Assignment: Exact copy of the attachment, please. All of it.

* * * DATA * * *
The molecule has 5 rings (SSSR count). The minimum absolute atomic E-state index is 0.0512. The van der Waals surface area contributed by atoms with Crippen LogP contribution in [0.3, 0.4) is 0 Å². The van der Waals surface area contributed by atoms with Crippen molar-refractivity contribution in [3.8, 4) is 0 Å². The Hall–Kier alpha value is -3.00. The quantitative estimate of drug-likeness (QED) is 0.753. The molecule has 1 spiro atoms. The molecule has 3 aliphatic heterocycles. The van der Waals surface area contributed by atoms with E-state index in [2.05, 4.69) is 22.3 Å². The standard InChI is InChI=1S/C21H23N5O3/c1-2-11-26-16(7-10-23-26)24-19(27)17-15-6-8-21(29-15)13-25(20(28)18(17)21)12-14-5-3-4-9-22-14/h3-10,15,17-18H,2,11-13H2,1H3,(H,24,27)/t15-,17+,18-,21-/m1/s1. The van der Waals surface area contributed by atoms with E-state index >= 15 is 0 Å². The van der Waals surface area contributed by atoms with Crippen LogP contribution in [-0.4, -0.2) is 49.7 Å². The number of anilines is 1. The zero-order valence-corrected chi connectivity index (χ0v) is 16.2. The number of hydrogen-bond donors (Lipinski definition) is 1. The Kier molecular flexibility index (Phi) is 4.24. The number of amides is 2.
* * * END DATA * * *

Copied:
The molecule has 5 rings (SSSR count). The minimum absolute atomic E-state index is 0.0512. The van der Waals surface area contributed by atoms with Crippen LogP contribution in [0.3, 0.4) is 0 Å². The van der Waals surface area contributed by atoms with Crippen molar-refractivity contribution in [3.8, 4) is 0 Å². The Hall–Kier alpha value is -3.00. The quantitative estimate of drug-likeness (QED) is 0.753. The molecule has 1 spiro atoms. The molecule has 3 aliphatic heterocycles. The van der Waals surface area contributed by atoms with E-state index in [2.05, 4.69) is 22.3 Å². The standard InChI is InChI=1S/C21H23N5O3/c1-2-11-26-16(7-10-23-26)24-19(27)17-15-6-8-21(29-15)13-25(20(28)18(17)21)12-14-5-3-4-9-22-14/h3-10,15,17-18H,2,11-13H2,1H3,(H,24,27)/t15-,17+,18-,21-/m1/s1. The van der Waals surface area contributed by atoms with E-state index >= 15 is 0 Å². The van der Waals surface area contributed by atoms with Crippen LogP contribution in [-0.4, -0.2) is 49.7 Å². The number of anilines is 1. The zero-order valence-corrected chi connectivity index (χ0v) is 16.2. The number of hydrogen-bond donors (Lipinski definition) is 1. The Kier molecular flexibility index (Phi) is 4.24. The number of amides is 2.